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CIO Strategic Advisor in Services (non-Government), 2 - 10 employees
I think constraint is a good thing. Some might argue the opposite—and rightfully so—but historically, IT has been an organization of constraint where you have fewer resources than you think you need. Whether you actually need them or not can be a completely different conversation.

I worked for one organization where we had more money than we could spend, and that was a hard job because I'd get in these situations where I'd say, "Hold on. We need to be thinking about how we're spending this money and make sure that we're making the right choices for the organization, shareholders, stock, etc." And they'd say, "No. We've got the money. Just go and do it." It got to a point where it was almost a sad joke. The problem with that is that it starts to make people complacent; they just go ahead and do something without thinking.

I think that lack of constraint is a more dangerous situation than being constrained. I've seen the other extreme too, where organizations are absolutely starved, and that's not a great place to be. But a healthy amount of constraint is good because it makes you think: what are we doing here? What do we stand for? How are we doing this? Who is involved? What is the role we play to check those comments about the role that IT plays in the organization? All of those questions come into play. When you don't have to think, it becomes dangerous on a number of levels. So I would lean more towards being a bottleneck, but bottleneck is just a bad word. It has a negative connotation. It's really a constraint, which is a good thing when used appropriately.
Member Board of Directors in Finance (non-banking), 201 - 500 employees
I spent 30 years in IT, and now being on boards and working with technology executives from the board perspective, I see it a bit differently. Some constraints are necessary. You really can't do everything that people envision they need to be doing. It's very important to have a setup within the company, and it’s what distinguishes well-run companies from chaotic ones—they have very well-established, critical objectives (OKRs).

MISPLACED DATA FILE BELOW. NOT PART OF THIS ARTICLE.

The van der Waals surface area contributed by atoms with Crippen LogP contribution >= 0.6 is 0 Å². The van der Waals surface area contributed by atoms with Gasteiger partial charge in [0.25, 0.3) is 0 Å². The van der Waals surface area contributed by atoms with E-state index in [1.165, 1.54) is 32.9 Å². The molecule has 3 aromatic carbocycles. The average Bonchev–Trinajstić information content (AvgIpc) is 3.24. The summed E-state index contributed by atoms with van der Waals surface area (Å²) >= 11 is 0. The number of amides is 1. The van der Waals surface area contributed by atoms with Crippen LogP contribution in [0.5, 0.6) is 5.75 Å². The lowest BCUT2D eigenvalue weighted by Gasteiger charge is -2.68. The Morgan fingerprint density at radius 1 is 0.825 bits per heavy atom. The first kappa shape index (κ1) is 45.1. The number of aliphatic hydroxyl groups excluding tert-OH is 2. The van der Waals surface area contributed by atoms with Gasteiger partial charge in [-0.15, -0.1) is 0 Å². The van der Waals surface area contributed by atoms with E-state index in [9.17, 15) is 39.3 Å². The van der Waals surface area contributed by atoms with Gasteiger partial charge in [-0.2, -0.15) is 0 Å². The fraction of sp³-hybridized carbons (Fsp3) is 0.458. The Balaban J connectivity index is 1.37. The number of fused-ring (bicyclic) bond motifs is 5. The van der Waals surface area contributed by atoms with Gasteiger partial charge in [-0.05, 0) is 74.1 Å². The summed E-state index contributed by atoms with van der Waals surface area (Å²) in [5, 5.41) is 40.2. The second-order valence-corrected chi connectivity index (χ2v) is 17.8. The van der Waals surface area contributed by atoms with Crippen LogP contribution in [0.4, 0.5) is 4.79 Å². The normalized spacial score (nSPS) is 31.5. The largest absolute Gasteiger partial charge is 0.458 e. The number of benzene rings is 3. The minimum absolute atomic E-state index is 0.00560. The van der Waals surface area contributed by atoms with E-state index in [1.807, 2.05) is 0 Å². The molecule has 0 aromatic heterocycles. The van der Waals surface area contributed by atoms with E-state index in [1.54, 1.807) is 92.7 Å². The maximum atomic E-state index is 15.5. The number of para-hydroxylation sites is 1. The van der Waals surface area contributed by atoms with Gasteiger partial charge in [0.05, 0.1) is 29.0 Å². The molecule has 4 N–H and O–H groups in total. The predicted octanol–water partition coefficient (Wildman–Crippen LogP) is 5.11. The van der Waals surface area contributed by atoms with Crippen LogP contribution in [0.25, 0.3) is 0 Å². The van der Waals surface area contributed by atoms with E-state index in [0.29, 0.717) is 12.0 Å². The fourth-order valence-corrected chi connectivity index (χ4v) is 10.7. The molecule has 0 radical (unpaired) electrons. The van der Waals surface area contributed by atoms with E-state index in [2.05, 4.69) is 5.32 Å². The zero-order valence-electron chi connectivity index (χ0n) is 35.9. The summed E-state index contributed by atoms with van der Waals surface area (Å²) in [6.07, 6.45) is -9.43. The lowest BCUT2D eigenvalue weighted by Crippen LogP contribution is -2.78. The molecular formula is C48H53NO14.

And those company objectives all need to be cascading through the entire organization, whether it's IT, finance, customer service, or engineering. All organizations need to be supporting those key objectives. You need to make sure that you have the resources to support those main objectives and everything else goes in a different bucket.
CEO in Software, 11 - 50 employees
Constraints when applied properly are the "mother of invention" and they are best applied strategically. 

Example: If today we deploy 40 servers a week and we believe we're likely to be at 400 servers a week in 12 months, constraints on hiring can be strategic. The potential negative result of no constraints would be at 12 months we've hired 10X the staff we had at week one. Imagine if Google continued to have the same server to admin ratio from 2000 to 2010. They would be a company of server admins now. 

Constraints because of a lack of future vision or that are applied without connection to an improvement goal will more likely end up frustrating employees and causing customer disaffection.

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